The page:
Muslim extremists have replaced Christians as most likely to attack Jews, but neither the history with Christians nor the present conflict with Muslims is all that simple. Just as some clerics fired up their followers to avenge Christ, other clerics provided refuge in their churches to Jews fleeing the mob. And Muslims have saved Jews on a number of occasions when others were screaming for blood.
Currently Israel is cooperating with Egypt, Jordan, and Saudi Arabia against Muslim extremists. The Sinai is one of the battlefields, and the Israeli government is warning both Arabs and Jews of Israel against vacationing on the beaches south of Eilat. There are no nicer beaches anywhere, with Bedouin to provide tea, water, food, and sleeping accommodations for those who don’t bring their own. But other Bedouin have joined ISIS or one of its cousins.
Israel authorities have also indicated that Palestinian extremists will seek to exploit the crowds in Israel in order to try something that is highly visible as well as deadly. Police, the IDF, and other security services are indicating that they’ll be fully staffed and on high alert, and they are urging people to take care. They are also updating the list of countries likely to be dangerous.
What “taking care” means during a holiday of travel and lots of crowds is anybody’s guess.
The police are also likely to be on high alert before and after the Seder, first when about half the Jewish families are driving to relatives, and afterwards when many of the drivers will have consumed four cups of wine.
There’s also some domestic unrest, which is gaining some heat due to the holiday. It is a time of a week long vacation, family reunion, cleaning and refurbishing, festive meals, gift giving, and considerable financial outlays. Recent newspapers have been fattened with more than their usual advertisements for what Israelis might be inclined to buy. There’s also a lot of international travel or movement to hotels or B&Bs within Israel by families wanting to avoid the commotion closer to home.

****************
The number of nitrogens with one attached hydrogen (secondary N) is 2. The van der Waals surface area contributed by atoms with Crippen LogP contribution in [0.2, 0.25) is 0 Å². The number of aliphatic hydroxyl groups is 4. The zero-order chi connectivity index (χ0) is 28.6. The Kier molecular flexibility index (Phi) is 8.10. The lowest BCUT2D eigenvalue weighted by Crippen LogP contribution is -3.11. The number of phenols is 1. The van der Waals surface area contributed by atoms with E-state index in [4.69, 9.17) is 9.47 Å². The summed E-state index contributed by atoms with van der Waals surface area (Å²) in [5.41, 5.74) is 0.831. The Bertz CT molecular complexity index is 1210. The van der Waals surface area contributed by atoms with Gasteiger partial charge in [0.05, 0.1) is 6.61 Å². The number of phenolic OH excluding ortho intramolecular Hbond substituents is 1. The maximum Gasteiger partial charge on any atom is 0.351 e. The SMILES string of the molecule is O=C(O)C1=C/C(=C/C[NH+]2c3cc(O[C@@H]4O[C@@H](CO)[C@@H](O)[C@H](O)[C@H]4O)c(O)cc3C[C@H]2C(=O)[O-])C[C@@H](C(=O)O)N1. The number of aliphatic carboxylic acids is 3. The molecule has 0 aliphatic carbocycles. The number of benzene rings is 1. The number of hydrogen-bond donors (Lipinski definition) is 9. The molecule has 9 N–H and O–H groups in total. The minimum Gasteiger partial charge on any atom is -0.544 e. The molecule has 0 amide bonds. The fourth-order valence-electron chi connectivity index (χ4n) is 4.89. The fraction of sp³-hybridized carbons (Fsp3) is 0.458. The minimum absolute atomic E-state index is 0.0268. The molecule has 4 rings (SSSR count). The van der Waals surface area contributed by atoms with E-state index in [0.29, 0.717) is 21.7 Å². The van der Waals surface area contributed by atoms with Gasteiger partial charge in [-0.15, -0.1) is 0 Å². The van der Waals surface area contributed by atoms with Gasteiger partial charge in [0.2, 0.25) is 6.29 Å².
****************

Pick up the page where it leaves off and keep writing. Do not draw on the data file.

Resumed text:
The political turmoil is focusing on a long rumbling reform of public radio and television, which has a number of unresolved and confusing elements, but is likely to involve the dismissal of several hundred employees. Insofar as these include highly articulate and well known media personalities, the campaigns against the dismissals--as well as against other features involved in the reforms—have gotten a lot of mention in news and discussion programs. And they are emphasizing the problems of individuals who will become unemployed on the eve of Passover.
Passover is the height of Jews’ calendar of festivities and spending. Getting fired on the eve of the holiday, or being threatened with dismissal a few days before Passover is close to the height of what shouldn’t be done, especially by politicians who depend on the voters.
We’ve had weeks of government officials blaming one another for what may happen, with those at the top doing what they can to assure that the dismissals will occur mostly in someone else’s bailiwick.
It’s a time of too much eating and too much of other things, but also a time to enjoy. And at least for a while, to ponder that story from long ago.
Comments welcome. Irashark@gmail.com